‘A press cannot be free and independent if no one is willing to pay for it.’— John Oliver
Many people use the terms “content marketing,” “sponsored content” and “native advertising” interchangeably.
For readers like you, they have one thing in common. They look like news, but they’re ads. They’re a bit like the old “advertising supplements” we used to see in magazines. While they looked like articles, they were clearly marked as ads. But online, the difference can be more subtle.
For sponsors, such advertising is a way around ad-blocking software, which marketers view as slightly less terrifying than the Grim Reaper. Some 200 million people have AdBlock installed, for example. Other studies show that people are more likely to survive a plane crash than click on a banner ad.
News publishers and aggregators view ads that look like content as the solution to the crisis in the news industry. Newspapers’ and magazines’ bottom lines have shrunk since the late 90s, as their content moved to the internet. Because people don’t click banners, online ad rates have always been, and still are, much lower. In fact, the New York Times said in October it plans to scrap banner ads altogether. It released its own format called Flex Frame, which makes ads look more native. That’s because advertising-as-content pays the bills.
“A hundred percent of our revenue comes from branded content, so we have a lot of partners who are marketers and major brands; we work with 76 of the top 100 brands now.”
—Buzzfeed CEO Jonah Peretti
People are about twice as likely to click on sponsored content as they are a static, full-screen ad. Mobile news aggregator Flipboard took advantage of that higher click-through rate with the recent launch of Storyboard, which makes ads that look like content.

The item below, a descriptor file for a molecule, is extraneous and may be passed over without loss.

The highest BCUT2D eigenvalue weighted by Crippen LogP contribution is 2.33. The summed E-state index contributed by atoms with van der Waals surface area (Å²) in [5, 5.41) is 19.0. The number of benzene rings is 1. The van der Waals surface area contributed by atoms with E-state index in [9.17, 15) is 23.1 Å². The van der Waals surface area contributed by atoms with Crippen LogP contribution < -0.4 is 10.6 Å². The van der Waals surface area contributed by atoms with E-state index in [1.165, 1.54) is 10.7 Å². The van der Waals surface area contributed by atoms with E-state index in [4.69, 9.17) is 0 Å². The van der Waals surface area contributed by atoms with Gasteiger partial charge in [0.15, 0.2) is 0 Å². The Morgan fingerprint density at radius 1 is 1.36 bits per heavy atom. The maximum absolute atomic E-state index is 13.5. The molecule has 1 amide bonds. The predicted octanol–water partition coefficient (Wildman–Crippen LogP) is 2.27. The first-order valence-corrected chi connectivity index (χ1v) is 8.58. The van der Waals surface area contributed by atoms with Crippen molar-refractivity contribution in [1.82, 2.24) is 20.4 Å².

Business Insider says native advertising already accounts for 56% of all ad revenue. By 2020, it expects that figure to rise to 74%.
This new form of advertising is not yet heavily regulated, but the US Federal Trade Commission (FTC) is watching. Mary Engle, its Associate Director for Advertising Practices, said as much to advertisers at a recent seminar:
“Engle discussed the FTC’s expectation that all native advertising be accompanied by prominent disclosures. Engle also stressed that all brands should make a ‘good-faith effort’ at achieving regulatory compliance.”
—Holland & Knight LLP
Reputable media outlets already do this, by identifying branded or native content for what it is, however subtly.
As debate swirls over regulation of the new cash cow, the ad industry attempts to self-govern. Australia’s ad agency governing body is working on new rules. They may advise advertisers and publishers to clearly mark native advertising as “sponsored,” and list the name of the sponsor.
In a 2014 segment on “Last Week Tonight,” comedian John Oliver blamed the rise in new ad formats on the public’s reluctance to pay subscriptions for news:
“This is all at least partially our fault. A press cannot be free and independent if no one is willing to pay for it. And it seems nobody is going to.”
Until that changes, you have only one choice: Read the fine print. Spot the sponsor. Look for links to primary sources. Read several articles on a topic. And learn to recognize product endorsements.